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Colorado Fish Species

Arctic Char
Arctic Grayling
Bigmouth Buffalo
Black Bullhead
Black Crappie
Blue Catfish
Bluehead sucker
Bonytail Chub
Brook Trout
Brown Trout
Channel Catfish
Colorado Pikeminnow
Colorado River Cutthroat
Common Carp
Creek Chub
Cutbow Trout
Cutthroat Trout
Emerald Shiner
Flannelmouth Sucker
Flathead Catfish
Flathead Chub
Freshwater Drum
Gizzard Shad
Golden Shiner
Golden Trout
Grass Carp
Green Sunfish
Greenback Cutthroat
Hybrid Striped Bass(wiper/palmetto)
Lake Chub
Lake Trout
Largemouth Bass
Longnose Sucker
Mountain Whitefish
Northern Pike
Orangespotted Sunfish
Rainbow Trout
Redear Sunfish
River Carpsucker
Roundtail Chub
Sacramento Perch
Smallmouth Bass
Snake River Cutthroat
Spottail Shiner
Spotted Bass
Striped Bass
Sunfish (Bream)
Tiger Muskie
Tiger Trout
White Bass
White Crappie
White Sucker
Yellow Bullhead
Yellow Perch
Yellowstone Cutthroat

Lakes with Yellowstone Cutthroat on FishExplorer
Rivers with Yellowstone Cutthroat on FishExplorer
Yellowstone Cutthroat
Yellowstone cutthroat originally ranged upstream of Shoshone Falls on the Snake River and its tributaries west of the Continental Divide. East of the Continental Divide they called Yellowstone Lake, the Yellowstone River and its tributaries downstream to the Tongue River home. Today pure populations are limited to some headwaters streams and Yellowstone National Park.  These cutthroats’ habitat is relatively clear, cold streams, rivers, and lakes. Preferred temperatures are less than 60 degrees, but can tolerate temperatures approaching 80 degrees for short periods.
Large black spots concentrated just before the tail is a distinguishing feature of this golden colored cutthroat. As with other cutthroats, the red slashes on the lower jaw, distinguish them from their related cousin, rainbow trout.  Yellowstone’s tend to be a muted brownish to yellowish color (even silvery in some specimens); rarely sporting the brighter colors seen in the Colorado River Cutthroat.  This species has been documented to live over 10 years.  One of the larger cutthroat, it can exceed 24 inches in length and historical records suggest larger fish.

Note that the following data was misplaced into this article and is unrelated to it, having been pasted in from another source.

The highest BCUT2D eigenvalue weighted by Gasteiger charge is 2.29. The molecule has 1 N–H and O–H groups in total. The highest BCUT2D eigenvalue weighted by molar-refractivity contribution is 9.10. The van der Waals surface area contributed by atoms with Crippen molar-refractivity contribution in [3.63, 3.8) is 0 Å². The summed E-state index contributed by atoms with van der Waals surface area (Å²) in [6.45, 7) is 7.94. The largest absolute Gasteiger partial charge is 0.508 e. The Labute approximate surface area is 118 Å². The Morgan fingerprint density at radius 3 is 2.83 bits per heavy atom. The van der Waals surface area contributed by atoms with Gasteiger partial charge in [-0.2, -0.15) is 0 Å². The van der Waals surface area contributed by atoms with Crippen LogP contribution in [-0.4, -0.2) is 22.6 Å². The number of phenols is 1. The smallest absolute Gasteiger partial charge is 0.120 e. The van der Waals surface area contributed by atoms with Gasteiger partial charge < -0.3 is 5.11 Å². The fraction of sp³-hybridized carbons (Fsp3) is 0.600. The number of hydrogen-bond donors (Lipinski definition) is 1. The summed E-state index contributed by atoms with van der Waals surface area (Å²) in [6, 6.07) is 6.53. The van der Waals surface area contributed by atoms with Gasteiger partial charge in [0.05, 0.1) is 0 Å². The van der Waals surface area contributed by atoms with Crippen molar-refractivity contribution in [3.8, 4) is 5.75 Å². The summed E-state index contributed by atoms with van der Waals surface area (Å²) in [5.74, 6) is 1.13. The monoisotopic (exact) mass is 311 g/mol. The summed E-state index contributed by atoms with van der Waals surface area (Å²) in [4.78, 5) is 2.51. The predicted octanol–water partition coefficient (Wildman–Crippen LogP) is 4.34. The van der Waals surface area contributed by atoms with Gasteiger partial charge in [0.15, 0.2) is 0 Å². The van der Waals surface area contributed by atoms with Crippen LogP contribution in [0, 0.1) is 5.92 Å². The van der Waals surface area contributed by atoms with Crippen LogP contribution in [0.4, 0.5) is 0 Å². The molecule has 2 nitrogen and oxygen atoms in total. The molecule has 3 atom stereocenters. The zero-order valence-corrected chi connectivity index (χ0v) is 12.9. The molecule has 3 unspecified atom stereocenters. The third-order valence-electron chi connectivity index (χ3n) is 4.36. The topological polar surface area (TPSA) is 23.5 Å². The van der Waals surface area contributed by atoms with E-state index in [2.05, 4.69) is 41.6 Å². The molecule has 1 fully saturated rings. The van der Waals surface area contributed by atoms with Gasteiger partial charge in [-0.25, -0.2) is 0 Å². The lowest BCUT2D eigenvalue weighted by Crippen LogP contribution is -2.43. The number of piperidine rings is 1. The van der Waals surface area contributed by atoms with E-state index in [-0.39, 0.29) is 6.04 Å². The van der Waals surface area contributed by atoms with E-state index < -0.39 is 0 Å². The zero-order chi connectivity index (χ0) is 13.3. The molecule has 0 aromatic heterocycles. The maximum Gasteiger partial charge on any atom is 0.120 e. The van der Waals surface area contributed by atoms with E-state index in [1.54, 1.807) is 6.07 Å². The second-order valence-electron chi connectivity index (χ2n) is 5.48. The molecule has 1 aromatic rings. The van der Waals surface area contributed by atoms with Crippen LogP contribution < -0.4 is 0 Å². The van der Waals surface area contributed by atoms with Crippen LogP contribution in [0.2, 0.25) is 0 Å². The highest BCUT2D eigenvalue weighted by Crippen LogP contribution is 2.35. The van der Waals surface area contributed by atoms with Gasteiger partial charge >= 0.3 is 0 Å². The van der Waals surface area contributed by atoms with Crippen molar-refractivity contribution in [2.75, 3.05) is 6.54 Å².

Yellowstone cutthroat trout spawn exclusively in flowing water. Lake populations require access to inlet or outlet streams for self-sustaining populations. Spawning takes place in the spring and early summer once spring runoff abates.   They select shallow gravelly areas with good current to spawn. 
Like other cutthroats, Yellowstone cutthroat feed primarily on aquatic and terrestrial insects, but are more prone to eat fish than other cutthroat species.

Yellowstone Cutthroat in Colorado

Yeelowstone cutthroat are limited to two water in Rocky Mountain National Park.

Most Recent Yellowstone Cutthroat Forum Posts
Found It, Saw it, Caught it! 08.01.23 by Mattastrophy
Yellowstone Cutthroat 08.23.14 by Herf
Yellowstone Cutthroat Articles, Blogs, & Podcasts
Blog: Ice Fishing Rocky Mountain National Park 12.17.15 by Tom McInerney
Blog: Skip the Dunkin Donuts 08.05.14 by Alan Peak
Blog: Rocky Mountain National Park Waters Added 05.17.14 by Tom McInerney
Blog: Boomerang Tool Co. Grip 11.07.12 by Joshua Christensen
Blog: 4 Apps Every Angler With A Smartphone Should Use 02.09.12 by Joshua Christensen
Blog: Clouser Pattern Detailed - New Article 12.16.11 by Matt Snider
Blog: Become a pro 09.30.11 by Joshua Christensen
Recent Colorado Yellowstone Cutthroat Photos by Fish Explorer Members
by eholm - by eholm - by Mattastrophy - by eholm - by eholm - by eholm - by MesaMan - by panfishin - first yellowstone cutty
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